Reinstate Constitutional Court oversight of grant payment system

In 2012, SASSA contracted Cash Paymaster Services (CPS) to pay social grants.  In 2013, the Constitutional Court declared the contract invalid. In April 2014, the order of invalidity was suspended and the CPS contract was allowed to continue until 31 March 2017 so beneficiaries could be paid. SASSA was to initiate a new tender process.

SASSA filed a report with the Constitutional Court on 5 November 2015 that stated it would not award a new contract, but intended to take over the payment of social grants from 1 April 2017, when the CPS contract ends. The ConCourt then discharged its supervisory role in this regard.

SASSA is not able to take over the payment of social grants on 1 April 2017.  It appears that at this stage, a revised or new contract between SASSA and CPS is the only way to ensure that grant beneficiaries are paid on 1 April 2017. SASSA now intends to enter into a further contract with CPS to continue the payment of grants for an unspecified period. The contract price may also be increased more than the inflation rate. The Minister and SASSA knew in 2016 that SASSA would not be ready to pay grants by 1 April 2017, but failed to seek guidance from the Constitutional Court.

The Minister of Finance has stated that an extended, or new contract with CPS would be unlawful and uncompetitive, contrary to the requirements of section 217 of the Constitution, and would constitute a deviation from prescribed procurement procedures. The Minister has stated that he will not sanction such deviation unless the ConCourt agrees to this request.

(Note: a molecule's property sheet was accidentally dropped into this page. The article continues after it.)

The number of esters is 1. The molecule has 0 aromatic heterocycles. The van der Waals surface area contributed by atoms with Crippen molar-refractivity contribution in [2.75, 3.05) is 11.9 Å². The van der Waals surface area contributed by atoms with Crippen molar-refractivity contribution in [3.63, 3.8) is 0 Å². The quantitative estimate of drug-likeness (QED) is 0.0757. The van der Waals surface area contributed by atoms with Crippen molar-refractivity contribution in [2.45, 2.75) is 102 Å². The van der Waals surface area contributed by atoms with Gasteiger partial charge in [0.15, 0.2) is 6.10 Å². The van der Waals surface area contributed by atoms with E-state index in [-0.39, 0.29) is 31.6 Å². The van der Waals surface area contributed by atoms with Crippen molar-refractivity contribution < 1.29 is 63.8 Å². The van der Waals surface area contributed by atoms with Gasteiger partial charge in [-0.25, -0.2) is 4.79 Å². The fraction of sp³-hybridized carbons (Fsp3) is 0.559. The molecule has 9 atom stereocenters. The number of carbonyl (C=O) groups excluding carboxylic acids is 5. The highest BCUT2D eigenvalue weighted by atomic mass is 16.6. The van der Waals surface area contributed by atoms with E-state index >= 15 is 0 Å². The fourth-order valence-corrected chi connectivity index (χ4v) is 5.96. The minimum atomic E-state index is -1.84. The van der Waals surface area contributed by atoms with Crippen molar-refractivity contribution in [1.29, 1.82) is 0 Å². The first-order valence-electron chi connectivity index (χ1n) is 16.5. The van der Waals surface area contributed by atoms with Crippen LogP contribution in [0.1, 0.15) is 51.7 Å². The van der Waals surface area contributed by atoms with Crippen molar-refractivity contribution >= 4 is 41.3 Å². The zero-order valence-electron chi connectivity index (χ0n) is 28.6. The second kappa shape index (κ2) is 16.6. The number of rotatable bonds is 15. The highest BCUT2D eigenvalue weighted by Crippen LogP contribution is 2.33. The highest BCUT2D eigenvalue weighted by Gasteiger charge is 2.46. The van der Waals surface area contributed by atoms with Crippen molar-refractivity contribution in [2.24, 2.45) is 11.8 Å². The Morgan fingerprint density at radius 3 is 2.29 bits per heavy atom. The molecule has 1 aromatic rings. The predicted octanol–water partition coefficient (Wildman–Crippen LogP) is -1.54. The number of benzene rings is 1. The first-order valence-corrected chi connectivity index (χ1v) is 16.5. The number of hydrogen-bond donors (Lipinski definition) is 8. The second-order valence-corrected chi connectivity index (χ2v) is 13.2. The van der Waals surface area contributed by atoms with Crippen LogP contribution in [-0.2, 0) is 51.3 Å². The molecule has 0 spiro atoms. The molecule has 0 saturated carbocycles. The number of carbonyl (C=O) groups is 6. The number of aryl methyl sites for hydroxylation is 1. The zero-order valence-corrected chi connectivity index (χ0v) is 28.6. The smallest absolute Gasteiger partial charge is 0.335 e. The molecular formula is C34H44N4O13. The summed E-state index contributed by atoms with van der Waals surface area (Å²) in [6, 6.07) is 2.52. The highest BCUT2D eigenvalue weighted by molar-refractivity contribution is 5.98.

SASSA announced that it would approach the ConCourt for its approval of the proposal.  It subsequently withdrew its application.  On 22 February 2017, the Minister of Social Development and SASSA informed Parliament that SASSA would not make any application to the ConCourt.  It would merely report to this Court, at an unspecified time before 31 March 2017, on what it had done.

The Black Sash has made an urgent application for direct access, in the public interest and in the interests of all grant beneficiaries, most of whom are unable to litigate themselves, to seek the re-instatement of the oversight role of this Court for the payment of social grants in order:

  • For the ConCourt to have oversight over the proposed contract between SASSA and CPS for payment of social grants before it is a fait accompli;
  • To ensure that grant beneficiaries continue to receive payment of grants from 1 April 2017;
  • To protect the integrity of the social grant system; and
  • To protect grant beneficiaries from harmful practices by, amongst others, CPS.

The Black Sash brings its application to ensure that SASSA complies with its Constitutional obligations to provide social assistance, to do so in a lawful manner, and to protect grant beneficiaries from unlawful depletion of their grants.

The Black Sash submits that, given the situation SASSA has created, the ConCourt should compel SASSA and CPS to enter into a contract on terms designed to protect grant beneficiaries.

The Black Sash asks that the ConCourt re-instate its oversight role to oversee SASSA’s further management of its Constitutional obligations relating to the lawful and effective payment of social grants.

The matter will be heard in the Constitutional Court on 15 March 2017.


In terms of the POPI Act – which protects personal information – we want the Minister, SASSA and any companies involved in grant payment to:

  • Protect beneficiaries’ personal information
  • Specify that beneficiary information is the property of SASSA
  • Specify that beneficiary information will be removed from CPS’s possession (and related companies) at the end of the contract
  • Stop CPS from inviting beneficiaries to “opt in” to the sharing of their confidential information.